Marshall football: Herd putting more emphasis on offensive line
HUNTINGTON, W.Va. -- John Bruhin has heard the talk, that some consider Marshall's offensive line the weak link in the Thundering Herd's offense.
And, frankly, it ticks him off.
"Pretty bad, pretty bad," he said of just how ticked off it makes him. "We just have to work through it. You just have to come out and get better every day."
That has been the offensive line's aim since last season and that's been the task handed to the unit by Marshall's coaching staff.
"That's an area where we've put an emphasis on that we've got to get better," third-year MU Coach Doc Holliday said. "They've been told that. They understand that, and I think they're working extremely hard to make sure that happens."
Last season, the Herd tied with three teams for 68th out of 120 Football Bowl Subdivision teams in sacks allowed (2.08 per game) and ranked 81st in tackles for loss allowed (6.23 per game). That contributed to Marshall finishing 2011 ranked 72nd in passing offense (213.31 yards per game), 96th in rushing offense (120.08 yards per game) and 102nd in total offense (333.38 yards per game).
Finishing in the bottom half or bottom fourth of FBS in those categories sits well with no one on the team, and the coaches quickly tried to fortify the offensive line.
The 2012 signing class included seven offensive linemen - freshmen to add depth and build for the future, and junior college players Billy Rone and Gage Niemeyer who could contribute immediately. Strength and conditioning coach Joe Miday has been hard at work building up the linemen's strength and durability.
Offensive coordinator Bill Legg, who also coaches tackles and tight ends, said the difference from last year to now is visible.
"Their strength levels are higher and their conditioning levels are better, and all those things generate more confidence," he said.
The added experience also helps. Of the 19 offensive linemen on the roster, 13 are redshirt sophomores or younger. Marshall's practice format, splitting the team into morning and afternoon groups, has allowed all of the linemen to get more reps. And more opportunities create more confidence, Legg said.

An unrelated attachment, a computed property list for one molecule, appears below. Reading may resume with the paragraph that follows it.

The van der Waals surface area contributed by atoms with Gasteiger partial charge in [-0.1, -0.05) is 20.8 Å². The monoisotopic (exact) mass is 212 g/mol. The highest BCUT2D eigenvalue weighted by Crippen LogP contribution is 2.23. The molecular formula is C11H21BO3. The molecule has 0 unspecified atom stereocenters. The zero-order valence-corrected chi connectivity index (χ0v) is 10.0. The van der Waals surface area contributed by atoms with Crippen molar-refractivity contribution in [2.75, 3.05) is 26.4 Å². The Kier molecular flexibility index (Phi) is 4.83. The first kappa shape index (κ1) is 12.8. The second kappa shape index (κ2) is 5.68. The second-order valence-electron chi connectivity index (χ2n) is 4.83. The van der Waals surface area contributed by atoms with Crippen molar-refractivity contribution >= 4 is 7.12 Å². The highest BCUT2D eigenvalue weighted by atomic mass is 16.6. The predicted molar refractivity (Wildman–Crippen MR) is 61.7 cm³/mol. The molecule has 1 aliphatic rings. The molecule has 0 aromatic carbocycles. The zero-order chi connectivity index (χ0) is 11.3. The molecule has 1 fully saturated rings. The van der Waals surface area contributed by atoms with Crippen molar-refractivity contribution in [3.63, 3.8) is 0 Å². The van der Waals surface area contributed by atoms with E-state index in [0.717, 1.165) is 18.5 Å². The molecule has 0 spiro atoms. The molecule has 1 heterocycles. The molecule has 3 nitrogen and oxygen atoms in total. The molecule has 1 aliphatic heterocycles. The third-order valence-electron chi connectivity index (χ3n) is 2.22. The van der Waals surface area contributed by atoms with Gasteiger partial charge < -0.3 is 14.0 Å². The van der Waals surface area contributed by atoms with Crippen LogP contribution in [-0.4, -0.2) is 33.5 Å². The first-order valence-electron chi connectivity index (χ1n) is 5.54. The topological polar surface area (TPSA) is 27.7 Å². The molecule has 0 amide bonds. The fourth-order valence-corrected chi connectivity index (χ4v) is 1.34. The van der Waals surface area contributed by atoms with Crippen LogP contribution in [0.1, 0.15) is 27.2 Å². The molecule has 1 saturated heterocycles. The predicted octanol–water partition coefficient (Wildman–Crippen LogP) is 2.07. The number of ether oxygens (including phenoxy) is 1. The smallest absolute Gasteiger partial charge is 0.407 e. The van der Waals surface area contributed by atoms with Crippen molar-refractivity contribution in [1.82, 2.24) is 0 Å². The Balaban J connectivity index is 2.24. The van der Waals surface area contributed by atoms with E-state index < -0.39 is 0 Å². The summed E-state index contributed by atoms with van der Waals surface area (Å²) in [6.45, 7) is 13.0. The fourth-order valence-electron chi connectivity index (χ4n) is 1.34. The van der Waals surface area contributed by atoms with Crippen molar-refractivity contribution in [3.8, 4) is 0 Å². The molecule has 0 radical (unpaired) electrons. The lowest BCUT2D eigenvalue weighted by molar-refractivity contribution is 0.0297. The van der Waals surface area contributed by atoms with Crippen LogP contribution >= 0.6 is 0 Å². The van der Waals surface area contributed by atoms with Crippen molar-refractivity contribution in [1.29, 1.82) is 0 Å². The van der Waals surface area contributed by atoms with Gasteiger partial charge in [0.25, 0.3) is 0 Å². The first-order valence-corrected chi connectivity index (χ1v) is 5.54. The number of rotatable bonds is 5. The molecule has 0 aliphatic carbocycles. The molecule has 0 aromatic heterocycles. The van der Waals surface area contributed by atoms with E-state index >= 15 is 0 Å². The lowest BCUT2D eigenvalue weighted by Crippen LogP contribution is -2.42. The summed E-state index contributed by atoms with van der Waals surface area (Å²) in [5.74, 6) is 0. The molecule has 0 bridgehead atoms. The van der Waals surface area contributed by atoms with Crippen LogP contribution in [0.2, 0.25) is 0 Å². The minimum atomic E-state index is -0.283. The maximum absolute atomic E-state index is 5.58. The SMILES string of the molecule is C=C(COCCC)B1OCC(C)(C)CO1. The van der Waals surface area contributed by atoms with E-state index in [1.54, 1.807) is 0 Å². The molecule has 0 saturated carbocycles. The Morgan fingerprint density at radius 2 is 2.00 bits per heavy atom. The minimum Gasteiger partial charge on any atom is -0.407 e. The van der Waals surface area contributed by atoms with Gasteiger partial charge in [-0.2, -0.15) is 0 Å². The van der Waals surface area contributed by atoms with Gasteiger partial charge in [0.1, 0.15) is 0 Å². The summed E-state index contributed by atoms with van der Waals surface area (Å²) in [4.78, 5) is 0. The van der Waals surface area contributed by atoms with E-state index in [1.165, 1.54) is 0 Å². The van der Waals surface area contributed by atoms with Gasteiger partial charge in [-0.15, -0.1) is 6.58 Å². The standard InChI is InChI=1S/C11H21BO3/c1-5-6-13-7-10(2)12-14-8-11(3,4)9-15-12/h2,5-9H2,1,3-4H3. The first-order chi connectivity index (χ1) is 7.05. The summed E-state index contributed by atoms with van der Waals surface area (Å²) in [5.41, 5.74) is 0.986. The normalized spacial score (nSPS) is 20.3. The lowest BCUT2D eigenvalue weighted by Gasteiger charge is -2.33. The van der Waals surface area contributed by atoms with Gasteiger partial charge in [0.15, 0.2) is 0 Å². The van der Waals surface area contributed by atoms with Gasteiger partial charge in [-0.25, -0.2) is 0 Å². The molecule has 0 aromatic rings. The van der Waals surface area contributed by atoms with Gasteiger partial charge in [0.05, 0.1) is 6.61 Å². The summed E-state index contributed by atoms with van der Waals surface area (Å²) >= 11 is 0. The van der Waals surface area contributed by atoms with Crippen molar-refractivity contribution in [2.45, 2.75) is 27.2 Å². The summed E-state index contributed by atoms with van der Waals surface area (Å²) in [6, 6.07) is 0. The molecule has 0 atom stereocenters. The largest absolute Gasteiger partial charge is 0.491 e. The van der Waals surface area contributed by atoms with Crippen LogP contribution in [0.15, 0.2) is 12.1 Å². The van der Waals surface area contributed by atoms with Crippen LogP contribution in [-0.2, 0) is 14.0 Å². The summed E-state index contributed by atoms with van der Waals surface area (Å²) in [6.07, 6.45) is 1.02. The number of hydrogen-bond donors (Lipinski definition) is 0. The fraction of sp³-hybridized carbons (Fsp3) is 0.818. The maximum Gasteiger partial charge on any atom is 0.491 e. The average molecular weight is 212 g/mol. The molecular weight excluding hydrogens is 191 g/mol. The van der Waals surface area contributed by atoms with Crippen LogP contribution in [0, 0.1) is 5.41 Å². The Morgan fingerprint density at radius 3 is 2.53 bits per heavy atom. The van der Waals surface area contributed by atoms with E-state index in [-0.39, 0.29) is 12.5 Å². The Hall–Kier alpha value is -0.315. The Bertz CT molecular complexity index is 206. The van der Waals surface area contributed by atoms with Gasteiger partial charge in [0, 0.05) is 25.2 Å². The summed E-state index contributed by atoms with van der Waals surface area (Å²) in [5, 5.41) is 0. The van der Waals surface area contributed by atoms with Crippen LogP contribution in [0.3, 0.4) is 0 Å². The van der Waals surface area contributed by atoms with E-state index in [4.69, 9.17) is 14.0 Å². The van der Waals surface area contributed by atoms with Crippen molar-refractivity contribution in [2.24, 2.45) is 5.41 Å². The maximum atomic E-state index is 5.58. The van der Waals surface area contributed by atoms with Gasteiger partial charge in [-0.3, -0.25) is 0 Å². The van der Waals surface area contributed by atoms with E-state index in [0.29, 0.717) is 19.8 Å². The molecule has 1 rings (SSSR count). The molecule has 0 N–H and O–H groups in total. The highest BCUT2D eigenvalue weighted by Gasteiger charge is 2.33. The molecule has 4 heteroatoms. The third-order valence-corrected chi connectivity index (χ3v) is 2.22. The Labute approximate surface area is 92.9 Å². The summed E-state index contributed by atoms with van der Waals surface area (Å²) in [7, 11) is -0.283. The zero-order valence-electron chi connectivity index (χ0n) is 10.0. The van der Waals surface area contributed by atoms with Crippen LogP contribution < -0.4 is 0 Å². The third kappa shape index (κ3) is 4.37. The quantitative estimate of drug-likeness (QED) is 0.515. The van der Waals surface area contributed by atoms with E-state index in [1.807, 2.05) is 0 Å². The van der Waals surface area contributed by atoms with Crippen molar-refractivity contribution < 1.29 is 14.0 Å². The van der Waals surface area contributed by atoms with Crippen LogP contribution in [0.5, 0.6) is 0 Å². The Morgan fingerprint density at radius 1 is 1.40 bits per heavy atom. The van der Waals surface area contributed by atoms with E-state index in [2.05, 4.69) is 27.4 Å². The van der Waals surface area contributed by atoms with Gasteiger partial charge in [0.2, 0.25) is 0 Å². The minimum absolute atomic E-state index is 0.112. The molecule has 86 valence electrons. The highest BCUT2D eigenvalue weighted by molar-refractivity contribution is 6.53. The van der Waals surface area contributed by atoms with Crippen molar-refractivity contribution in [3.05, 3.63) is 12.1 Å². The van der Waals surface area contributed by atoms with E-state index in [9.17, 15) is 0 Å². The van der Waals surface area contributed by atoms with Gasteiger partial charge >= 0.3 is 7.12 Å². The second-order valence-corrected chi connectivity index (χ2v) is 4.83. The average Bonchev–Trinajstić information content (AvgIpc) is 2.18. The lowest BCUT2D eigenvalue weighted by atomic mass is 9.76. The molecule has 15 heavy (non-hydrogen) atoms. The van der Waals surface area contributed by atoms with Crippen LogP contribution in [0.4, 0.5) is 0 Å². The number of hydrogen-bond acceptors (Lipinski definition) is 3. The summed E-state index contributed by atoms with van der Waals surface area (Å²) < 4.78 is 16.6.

"The first day you rode a bicycle, you probably did it, but you were weaving and bobbling and wobbly and, every once in a while, you had to put your foot on the ground to catch yourself," Legg said. "After you've ridden that bike for a while, you start becoming very proficient. The awareness and confidence all play a factor.
"I think where we're different up front is now we have experience at every position we can take advantage of," he added. "They've been in the program more than four weeks so they're more proficient in the fundamentals and techniques they have to use."
Holliday said new assistant coach Geep Wade has been great in working with the Herd's guards and centers, and that the linemen have improved across the roster, not just with individual players. Niemeyer, who arrived in Huntington in January and practiced with the Herd in the spring, said the line's cohesiveness has improved in just a few months.
"It's really important everyone does their job," he said. "They need to be near perfect everyday or else it's not going to work. You need to have 10 guys who know what they're doing and they can count on and get the job done."
The mission, Legg said, was to return Marshall's offense to the days of Chad Pennington and Byron Leftwich, when the Herd didn't need to worry about scoring points. Bruhin said it was time for the offensive line to change people's perceptions, so when they talk about the linemen, it is praise and not criticism.
"We're going to come out swinging," Bruhin said. "It's going to be a good year."
Contact sportswriter Derek Redd at firstname.lastname@example.org or 304-348-1712. His blog is at blogs.dailymail.com/marshall.